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Achieving Rapid Growth in the Transition Economies of Central Europe

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Author Info

  • Jeffrey Sachs
  • Andrew M. Warner

Abstract

This paper describes ways that the CEEs can speed their convergence with the EU by emulating the growth strategies of the very fast growing economies. In Section II, we introduce the VFGEs, and discuss some of the sources of their superior growth performance. In Section III, we demonstrate the role of key policy variables in the context of cross-country growth equations. In Section IV, we examine how the CEEs can emulate key aspects of the economic policies of the VFGEs, in order to raise their growth in the coming years.

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Bibliographic Info

Paper provided by CASE-Center for Social and Economic Research in its series CASE Network Studies and Analyses with number 0073.

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Length: 43 Pages
Date of creation: 1996
Date of revision:
Handle: RePEc:sec:cnstan:0073

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Related research

Keywords: economic transition; Central Eastern Europe; economic growth;

References

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  1. Dowrick, Steve & Nguyen, Duc-Tho, 1989. "OECD Comparative Economic Growth 1950-85: Catch-Up and Convergence," American Economic Review, American Economic Association, vol. 79(5), pages 1010-30, December.
  2. Sebastian Edwards, 1995. "Why are Saving Rates so Different Across Countries?: An International Comparative Analysis," NBER Working Papers 5097, National Bureau of Economic Research, Inc.
  3. Laurence J. Kotlikoff, 1995. "Privatization of Social Security: How it Works and Why it Matters," Boston University - Institute for Economic Development 66, Boston University, Institute for Economic Development.
  4. Sachs, J-D & Warner, A-M, 1995. "Natural Resource Abundance and Economic Growth," Papers 517a, Harvard - Institute for International Development.
  5. Robert J. Barro, 1991. "Economic Growth in a Cross Section of Countries," NBER Working Papers 3120, National Bureau of Economic Research, Inc.
  6. Jeffrey D. Sachs & Andrew Warner, 1995. "Economic Reform and the Process of Global Integration," Brookings Papers on Economic Activity, Economic Studies Program, The Brookings Institution, vol. 26(1, 25th A), pages 1-118.
  7. Young, Alwyn, 1995. "The Tyranny of Numbers: Confronting the Statistical Realities of the East Asian Growth Experience," The Quarterly Journal of Economics, MIT Press, vol. 110(3), pages 641-80, August.
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Citations

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Cited by:
  1. de Melo, Martha & Denizer, Cevdet & Gelb, Alan & Tenev, Stoyan, 1997. "Circumstance and choice : the role of initial conditions and policies in transition economies," Policy Research Working Paper Series 1866, The World Bank.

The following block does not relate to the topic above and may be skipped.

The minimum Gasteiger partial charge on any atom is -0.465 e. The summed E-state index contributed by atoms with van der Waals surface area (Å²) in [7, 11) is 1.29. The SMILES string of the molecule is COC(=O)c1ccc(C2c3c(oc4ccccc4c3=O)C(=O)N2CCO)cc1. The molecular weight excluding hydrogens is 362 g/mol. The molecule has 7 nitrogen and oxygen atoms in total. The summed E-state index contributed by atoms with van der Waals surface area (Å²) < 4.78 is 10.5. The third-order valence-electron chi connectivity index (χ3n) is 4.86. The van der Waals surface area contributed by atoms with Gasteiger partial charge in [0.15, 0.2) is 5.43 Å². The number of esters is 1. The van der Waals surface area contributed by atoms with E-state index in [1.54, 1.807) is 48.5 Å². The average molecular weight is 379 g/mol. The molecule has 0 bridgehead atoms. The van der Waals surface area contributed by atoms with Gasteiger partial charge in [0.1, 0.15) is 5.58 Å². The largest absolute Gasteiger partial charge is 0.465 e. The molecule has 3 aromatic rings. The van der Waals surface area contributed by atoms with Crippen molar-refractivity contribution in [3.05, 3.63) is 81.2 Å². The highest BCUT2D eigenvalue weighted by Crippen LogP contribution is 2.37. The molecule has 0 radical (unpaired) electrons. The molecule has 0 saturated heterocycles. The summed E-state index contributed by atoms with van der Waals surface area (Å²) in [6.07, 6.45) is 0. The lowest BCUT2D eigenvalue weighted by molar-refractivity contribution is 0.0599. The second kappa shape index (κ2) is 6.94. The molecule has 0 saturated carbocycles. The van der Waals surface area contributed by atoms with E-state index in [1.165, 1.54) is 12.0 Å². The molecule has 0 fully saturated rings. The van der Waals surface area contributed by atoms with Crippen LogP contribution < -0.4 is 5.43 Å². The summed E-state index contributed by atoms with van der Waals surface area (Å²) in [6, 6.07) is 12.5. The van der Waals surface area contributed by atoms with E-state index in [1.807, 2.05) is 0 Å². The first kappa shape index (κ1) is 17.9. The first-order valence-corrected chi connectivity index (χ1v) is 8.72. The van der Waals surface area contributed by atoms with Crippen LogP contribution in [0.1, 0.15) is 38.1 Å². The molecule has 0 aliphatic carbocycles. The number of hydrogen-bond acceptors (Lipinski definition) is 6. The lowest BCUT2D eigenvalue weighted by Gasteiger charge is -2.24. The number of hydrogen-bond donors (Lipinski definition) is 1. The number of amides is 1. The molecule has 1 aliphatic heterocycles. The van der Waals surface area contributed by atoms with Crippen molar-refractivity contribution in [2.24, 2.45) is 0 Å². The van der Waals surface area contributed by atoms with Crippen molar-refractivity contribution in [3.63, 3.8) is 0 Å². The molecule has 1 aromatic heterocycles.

2. Dethier, Jean-Jacques & John, Christoph, 1998. "Taxing capital income in Hungary and the European Union," Policy Research Working Paper Series 1903, The World Bank.
  3. P.G. Hare, 1997. "Investment, Growth and Industrial Renewal in the Transition Economies," CERT Discussion Papers 9701, Centre for Economic Reform and Transformation, Heriot Watt University.
  4. Daniel Berkowitz & David N. DeJong, 1998. "Accounting for Growth in Post-Soviet Russia," William Davidson Institute Working Papers Series 127, William Davidson Institute at the University of Michigan.
  5. Hlavac, Marek, 2010. "Freedom as the key to prosperity: Lessons from the world's growth miracles and economic disasters," MPRA Paper 25563, University Library of Munich, Germany.
  6. Nauro F. Campos, 1999. "Back to the Future: The Growth Prospects of Transition Economies Reconsidered," CERGE-EI Working Papers wp146, The Center for Economic Research and Graduate Education - Economic Institute, Prague.
  7. Siebert, Horst, 1997. "Reintegrating the Reform Countries Into the World Economy," 1997: Economic Transition in Central and East Europe, and the Former Soviet Union: Implications ... Symposium, June 12-14, 1997, Berlin, Germany 50832, International Agricultural Trade Research Consortium.
  8. János Gács, 2003. "Transition, EU Accession and Structural Convergence," Empirica, Springer, vol. 30(3), pages 271-303, September.
  9. Barbone, Luca & Zalduendo, Juan, 1997. "EU (European Union) accession of central and eastern Europe : bridging the income gap," Policy Research Working Paper Series 1721, The World Bank.
  10. Mihaly Simai, 2006. "Poverty and Inequality in Eastern Europe and the CIS Transition Economies," Working Papers 17, United Nations, Department of Economics and Social Affairs.
  11. Kokko, Ari, 2002. "Export-Led Growth in East Asia: Lessons for Europe's Transition Economies," EIJS Working Paper Series 142, The European Institute of Japanese Studies.
  12. French-German Economic Forum, 1999. "Reduction of Working Time," Working Papers 1999-13, CEPII research center.
  13. Hsiao, Frank S. T. & Hsiao, Mei-chu W. & Yamashita, Akio, 2003. "The impact of the US economy on the Asia-Pacific region: does it matter?," Journal of Asian Economics, Elsevier, vol. 14(2), pages 219-241, April.
  14. Siebert, Horst, 1997. "Reintegrating the reform countries into the world economy," Kiel Working Papers 829, Kiel Institute for the World Economy.
  15. Fakin, Barbara & de Crombrugghe, Alain, 1997. "Field adjustments in transition economies : social transfers and the efficiency of public spending - a comparison with OECD countries," Policy Research Working Paper Series 1803, The World Bank.
  16. Lawrence P. King, 2003. "Explaining Postcommunist Economic Performance," William Davidson Institute Working Papers Series 2003-559, William Davidson Institute at the University of Michigan.

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